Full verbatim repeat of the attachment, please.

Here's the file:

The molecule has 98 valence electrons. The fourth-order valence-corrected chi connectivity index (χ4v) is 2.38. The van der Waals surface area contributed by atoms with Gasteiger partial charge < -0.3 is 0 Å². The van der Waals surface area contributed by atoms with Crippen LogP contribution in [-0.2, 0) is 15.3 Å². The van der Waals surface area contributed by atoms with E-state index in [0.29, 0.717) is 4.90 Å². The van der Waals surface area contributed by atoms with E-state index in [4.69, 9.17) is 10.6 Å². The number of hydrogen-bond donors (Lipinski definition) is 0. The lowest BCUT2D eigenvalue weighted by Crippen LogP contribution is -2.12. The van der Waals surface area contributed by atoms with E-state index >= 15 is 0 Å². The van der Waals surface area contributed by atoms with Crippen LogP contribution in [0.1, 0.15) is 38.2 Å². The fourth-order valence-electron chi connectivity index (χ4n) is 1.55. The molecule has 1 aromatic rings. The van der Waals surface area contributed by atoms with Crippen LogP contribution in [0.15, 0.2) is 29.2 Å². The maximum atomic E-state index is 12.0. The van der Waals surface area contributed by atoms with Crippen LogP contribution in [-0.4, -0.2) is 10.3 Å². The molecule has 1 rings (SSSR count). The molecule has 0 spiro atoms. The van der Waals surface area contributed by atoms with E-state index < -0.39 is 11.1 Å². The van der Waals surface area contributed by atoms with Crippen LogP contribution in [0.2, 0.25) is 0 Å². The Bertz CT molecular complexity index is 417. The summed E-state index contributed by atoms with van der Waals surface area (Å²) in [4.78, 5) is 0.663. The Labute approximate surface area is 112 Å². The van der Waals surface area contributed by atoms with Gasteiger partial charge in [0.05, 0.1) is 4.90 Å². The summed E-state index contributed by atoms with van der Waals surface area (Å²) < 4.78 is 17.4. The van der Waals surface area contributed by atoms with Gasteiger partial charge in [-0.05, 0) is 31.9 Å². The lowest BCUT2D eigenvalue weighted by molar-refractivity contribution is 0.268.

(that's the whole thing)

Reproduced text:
The molecule has 98 valence electrons. The fourth-order valence-corrected chi connectivity index (χ4v) is 2.38. The van der Waals surface area contributed by atoms with Gasteiger partial charge < -0.3 is 0 Å². The van der Waals surface area contributed by atoms with Crippen LogP contribution in [-0.2, 0) is 15.3 Å². The van der Waals surface area contributed by atoms with E-state index in [0.29, 0.717) is 4.90 Å². The van der Waals surface area contributed by atoms with E-state index in [4.69, 9.17) is 10.6 Å². The number of hydrogen-bond donors (Lipinski definition) is 0. The lowest BCUT2D eigenvalue weighted by Crippen LogP contribution is -2.12. The van der Waals surface area contributed by atoms with E-state index >= 15 is 0 Å². The van der Waals surface area contributed by atoms with Crippen LogP contribution in [0.1, 0.15) is 38.2 Å². The fourth-order valence-electron chi connectivity index (χ4n) is 1.55. The molecule has 1 aromatic rings. The van der Waals surface area contributed by atoms with Crippen LogP contribution in [0.15, 0.2) is 29.2 Å². The maximum atomic E-state index is 12.0. The van der Waals surface area contributed by atoms with Crippen LogP contribution in [-0.4, -0.2) is 10.3 Å². The molecule has 1 rings (SSSR count). The molecule has 0 spiro atoms. The van der Waals surface area contributed by atoms with E-state index < -0.39 is 11.1 Å². The van der Waals surface area contributed by atoms with Crippen LogP contribution in [0.2, 0.25) is 0 Å². The Bertz CT molecular complexity index is 417. The summed E-state index contributed by atoms with van der Waals surface area (Å²) in [4.78, 5) is 0.663. The Labute approximate surface area is 112 Å². The van der Waals surface area contributed by atoms with Gasteiger partial charge in [0.05, 0.1) is 4.90 Å². The summed E-state index contributed by atoms with van der Waals surface area (Å²) < 4.78 is 17.4. The van der Waals surface area contributed by atoms with Gasteiger partial charge in [-0.05, 0) is 31.9 Å². The lowest BCUT2D eigenvalue weighted by molar-refractivity contribution is 0.268.